Designing for Dynamic Usability: Development of a Design Method that Supports Designing Products for Dynamic Use Situations

Publisher:
Common Ground Publishing Pty Ltd
Publication Type:
Journal Article
Citation:
Design Principles and Practices: An International Journal, 2008, 2 (1), pp. 149 - 157
Issue Date:
2008-01
Full metadata record
Files in This Item:
Filename Description Size
Thumbnail2012004505OK.pdf1.52 MB
Adobe PDF
Ease of use or usability is gaining ground as a selling argument. However, designing usable consumer products still remains a complicated activity, particularly when products will be used in changing circumstances. The usability of a product is defined by ISO 9241 as the extent to which a product can be used by specified users to achieve specified goals with effectiveness, efficiency and satisfaction in a specified context of use. From this definition can be concluded that a product's usability depends on the situation in which it is used and that this situation should be specified. However, more and more products are used by varying users, for varying purposes and/ or in varying contexts of use, for instance a vending machine or a mobile phone. These types of products therefore have a varying or dynamic usability. This variation can take place on different levels: within a use session, between use sessions or between products. The means by which a product can be adjusted to this variation or `dynamic use situation depends on the variation level. Products with dynamic use situations are difficult to design with regard to usability because it is difficult - if not impossible - to predict all situations a product will meet. Moreover, requirements from different use situations can conflict. In this paper we will elaborate on the principle of dynamic use situations by means of an example. Furthermore we will discuss the need for the development of a design method that supports designers in dealing with dynamic use situations. For that purpose we propose criteria the method should meet. Besides aiming at creating solutions these criteria include the analysis and prioritizing of use situation aspects as well as an evaluation in which these aspects are integrated. We believe scenarios can be a valuable tool in this process.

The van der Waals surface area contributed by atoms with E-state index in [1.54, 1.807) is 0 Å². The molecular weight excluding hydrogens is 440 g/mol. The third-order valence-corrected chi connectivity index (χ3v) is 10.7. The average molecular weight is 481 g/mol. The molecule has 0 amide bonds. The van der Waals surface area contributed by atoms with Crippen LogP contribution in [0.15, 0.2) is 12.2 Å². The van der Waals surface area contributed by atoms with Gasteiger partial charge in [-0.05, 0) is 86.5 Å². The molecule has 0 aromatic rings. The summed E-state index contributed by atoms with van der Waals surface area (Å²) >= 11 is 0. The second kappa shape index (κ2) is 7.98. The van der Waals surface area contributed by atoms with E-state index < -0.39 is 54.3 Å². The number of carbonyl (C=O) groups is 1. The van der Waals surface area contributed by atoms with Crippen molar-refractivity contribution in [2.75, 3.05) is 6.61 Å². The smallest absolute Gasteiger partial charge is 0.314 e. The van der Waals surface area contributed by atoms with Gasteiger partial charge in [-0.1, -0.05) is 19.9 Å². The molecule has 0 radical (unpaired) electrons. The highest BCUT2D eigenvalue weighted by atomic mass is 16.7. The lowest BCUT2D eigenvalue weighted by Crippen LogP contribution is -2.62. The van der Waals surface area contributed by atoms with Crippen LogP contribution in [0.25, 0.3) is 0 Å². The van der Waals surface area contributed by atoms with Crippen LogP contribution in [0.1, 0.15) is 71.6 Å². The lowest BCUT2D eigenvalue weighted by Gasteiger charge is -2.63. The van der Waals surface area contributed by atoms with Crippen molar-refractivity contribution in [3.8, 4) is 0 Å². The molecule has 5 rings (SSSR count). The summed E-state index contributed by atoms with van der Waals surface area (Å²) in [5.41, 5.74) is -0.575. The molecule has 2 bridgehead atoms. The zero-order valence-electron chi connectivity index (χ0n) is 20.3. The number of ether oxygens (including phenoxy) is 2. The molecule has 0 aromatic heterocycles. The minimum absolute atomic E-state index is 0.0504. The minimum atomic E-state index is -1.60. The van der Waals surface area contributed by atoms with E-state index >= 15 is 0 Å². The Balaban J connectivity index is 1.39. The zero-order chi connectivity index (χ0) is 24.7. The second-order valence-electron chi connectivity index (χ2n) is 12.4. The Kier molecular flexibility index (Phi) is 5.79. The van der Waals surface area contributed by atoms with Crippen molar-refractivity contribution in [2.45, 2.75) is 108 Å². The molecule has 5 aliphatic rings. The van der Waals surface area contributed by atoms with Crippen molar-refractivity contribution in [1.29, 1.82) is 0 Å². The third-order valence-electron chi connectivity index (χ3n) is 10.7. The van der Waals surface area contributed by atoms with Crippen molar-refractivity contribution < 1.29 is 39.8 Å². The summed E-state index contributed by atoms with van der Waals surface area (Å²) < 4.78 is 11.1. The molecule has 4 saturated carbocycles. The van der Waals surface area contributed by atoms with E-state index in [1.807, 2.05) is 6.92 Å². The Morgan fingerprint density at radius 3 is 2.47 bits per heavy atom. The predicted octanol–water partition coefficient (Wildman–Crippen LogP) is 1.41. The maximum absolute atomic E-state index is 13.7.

Please use this identifier to cite or link to this item: